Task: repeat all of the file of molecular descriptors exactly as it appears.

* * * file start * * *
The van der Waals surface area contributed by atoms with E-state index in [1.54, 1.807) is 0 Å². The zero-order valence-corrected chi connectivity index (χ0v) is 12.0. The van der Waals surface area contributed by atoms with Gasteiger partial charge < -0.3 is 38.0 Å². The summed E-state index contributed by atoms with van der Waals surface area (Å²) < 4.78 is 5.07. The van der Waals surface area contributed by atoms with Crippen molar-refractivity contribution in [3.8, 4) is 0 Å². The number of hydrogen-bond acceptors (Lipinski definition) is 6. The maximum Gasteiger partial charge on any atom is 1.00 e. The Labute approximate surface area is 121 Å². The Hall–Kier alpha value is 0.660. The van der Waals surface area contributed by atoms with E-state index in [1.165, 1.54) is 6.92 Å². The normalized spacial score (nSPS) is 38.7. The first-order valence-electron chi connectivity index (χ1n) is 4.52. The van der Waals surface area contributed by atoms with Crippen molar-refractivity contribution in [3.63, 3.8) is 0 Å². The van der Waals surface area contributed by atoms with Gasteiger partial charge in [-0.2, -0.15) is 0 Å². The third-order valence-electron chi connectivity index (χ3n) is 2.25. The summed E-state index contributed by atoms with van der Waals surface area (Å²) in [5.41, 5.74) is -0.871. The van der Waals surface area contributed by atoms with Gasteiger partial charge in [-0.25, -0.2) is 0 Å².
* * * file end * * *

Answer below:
The van der Waals surface area contributed by atoms with E-state index in [1.54, 1.807) is 0 Å². The zero-order valence-corrected chi connectivity index (χ0v) is 12.0. The van der Waals surface area contributed by atoms with Gasteiger partial charge < -0.3 is 38.0 Å². The summed E-state index contributed by atoms with van der Waals surface area (Å²) < 4.78 is 5.07. The van der Waals surface area contributed by atoms with Crippen molar-refractivity contribution in [3.8, 4) is 0 Å². The number of hydrogen-bond acceptors (Lipinski definition) is 6. The maximum Gasteiger partial charge on any atom is 1.00 e. The Labute approximate surface area is 121 Å². The Hall–Kier alpha value is 0.660. The van der Waals surface area contributed by atoms with E-state index in [1.165, 1.54) is 6.92 Å². The normalized spacial score (nSPS) is 38.7. The first-order valence-electron chi connectivity index (χ1n) is 4.52. The van der Waals surface area contributed by atoms with Crippen molar-refractivity contribution in [3.63, 3.8) is 0 Å². The van der Waals surface area contributed by atoms with Gasteiger partial charge in [-0.2, -0.15) is 0 Å². The third-order valence-electron chi connectivity index (χ3n) is 2.25. The summed E-state index contributed by atoms with van der Waals surface area (Å²) in [5.41, 5.74) is -0.871. The van der Waals surface area contributed by atoms with Gasteiger partial charge in [-0.25, -0.2) is 0 Å².